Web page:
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Swedish wood architecture and sustainability conversations at Archtober in New York

October 26, 2020 Visit Europe No Comments

Swedish Design Movement presents Woodlife Sweden: Challenges in Future Cities and Implementing the 2030 Agenda with wood- 2 roundtable discussions on the future of our cities and society.

Following three webinars on wood architecture in Sweden, two roundtable discussions are held during the architecture month Archtober in New York, aiming to boost international collaboration on urban challenges. The Global Sustainability Goals are core topics in city planning as well as within the wood industry. By 2030 we need to reach the 17 global goals of the 2010 Agenda, and the only way we can do it is by pushing innovation together.

Wood is the only renewable building material, and the wooden industry is therefore at the centre of sustainable development. But the industry cannot meet the challenges alone – only by close collaboration with architects, designers, engineers and academia, innovation can be pushed beyond current limitations and be directly implemented into building processes for more sustainable cities.

Woodlife Sweden: Meet the architects, a series of three seminars where Swedish architects presented three innovative wooden buildings in Sweden and visualized how working with wood reduced the climate impact of the buildings by up to 50 percent and the time of construction.

The Swedish forest is a local resource, and every tree that is cut is replaced by at least two new ones. The forest can generate material for many new buildings as well as other material for a sustainable city: fuel, heat, fabric and packaging to name a few.

Forests make up to 70% of Sweden’s area and forest products have long been one of Sweden’s largest export products, which is clearly visible in Swedish architects’ views on construction. Wood is a timeless and renewable raw material that meets the latest technology in Swedish wood architecture, and today reduces the construction time significantly. Wood’s lightness and strength also makes it possible to build vertically in existing city environments and to enlarge existing buildings by using timber-on-top infills or add-ons, or other innovative techniques.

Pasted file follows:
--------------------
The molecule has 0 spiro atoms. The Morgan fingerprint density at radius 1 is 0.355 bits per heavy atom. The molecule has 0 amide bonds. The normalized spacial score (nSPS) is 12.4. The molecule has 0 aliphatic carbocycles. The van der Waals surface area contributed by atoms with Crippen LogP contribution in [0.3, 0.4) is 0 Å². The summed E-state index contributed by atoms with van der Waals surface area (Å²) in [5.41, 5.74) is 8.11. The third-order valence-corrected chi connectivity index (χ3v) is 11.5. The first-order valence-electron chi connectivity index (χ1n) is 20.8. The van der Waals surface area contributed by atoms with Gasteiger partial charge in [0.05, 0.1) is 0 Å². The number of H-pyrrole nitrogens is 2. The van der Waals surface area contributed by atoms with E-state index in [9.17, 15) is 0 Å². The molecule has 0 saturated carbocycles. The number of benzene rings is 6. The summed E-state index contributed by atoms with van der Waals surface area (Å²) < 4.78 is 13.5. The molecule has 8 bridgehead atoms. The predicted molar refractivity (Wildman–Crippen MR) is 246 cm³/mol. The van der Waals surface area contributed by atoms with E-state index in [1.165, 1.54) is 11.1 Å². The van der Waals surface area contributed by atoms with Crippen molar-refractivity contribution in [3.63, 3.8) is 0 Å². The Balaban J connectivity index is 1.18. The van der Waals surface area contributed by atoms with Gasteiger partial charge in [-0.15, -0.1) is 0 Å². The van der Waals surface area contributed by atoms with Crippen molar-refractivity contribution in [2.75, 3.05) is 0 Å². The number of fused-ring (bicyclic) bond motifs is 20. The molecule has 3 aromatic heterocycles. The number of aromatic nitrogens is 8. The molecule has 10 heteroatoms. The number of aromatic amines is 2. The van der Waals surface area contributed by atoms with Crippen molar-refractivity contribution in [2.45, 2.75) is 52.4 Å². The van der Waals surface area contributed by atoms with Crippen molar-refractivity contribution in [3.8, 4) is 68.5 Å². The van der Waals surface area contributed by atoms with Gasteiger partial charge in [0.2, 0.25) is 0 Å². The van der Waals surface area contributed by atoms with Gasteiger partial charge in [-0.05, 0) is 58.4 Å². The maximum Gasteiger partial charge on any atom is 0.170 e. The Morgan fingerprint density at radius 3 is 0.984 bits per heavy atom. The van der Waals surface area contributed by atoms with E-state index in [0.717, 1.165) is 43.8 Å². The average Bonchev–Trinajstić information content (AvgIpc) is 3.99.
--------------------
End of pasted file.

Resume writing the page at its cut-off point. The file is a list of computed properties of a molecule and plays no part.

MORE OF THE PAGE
Tall houses often become important symbolic buildings, but it is the number of wooden houses and buildings that makes the big difference in terms of lower environmental and climate impact.

Alliances on how to implement wood strategies and how to establish a sustainable forestry and wooden industry are also part of a global movement, where international collaboration is a crucial factor for success. The two roundtables aim inspire global and transdisciplinary collaborations.

The topic for the first conversation on October 27 initiated by White Arkitekter in Stockholm and Van Alen Institute in NYC, discusses how, in order to make cities resilient and truly sustainable, healthy and attractive – we need to address the climate agenda in parallel to a social robustness based on equity and healthy living environments. By looking at New York, Montreal, London, Stockholm, Nairobi and Kigali – the panel will share experiences and discuss how governance and the tradition of decision making in cities have effect on current planning when it comes to method and innovation.

  • We are looking forward to moderate this high -level conversation. The international network and dialogue are more important than ever to inspire and improve our common work, say Carl Bäckstrand and Monica von Schmalensee, architects at White and Co-Chairs, International Council Van Alen Institute.

The second conversation on October 29 will explore the need to scale up the implementation of sustainable construction and on the role of the architect in the design process, quickly adapting to new innovations and possibilities from the wood industry. The main question is: How can we secure quality on all levels – education, design, implementation and management of our built environment?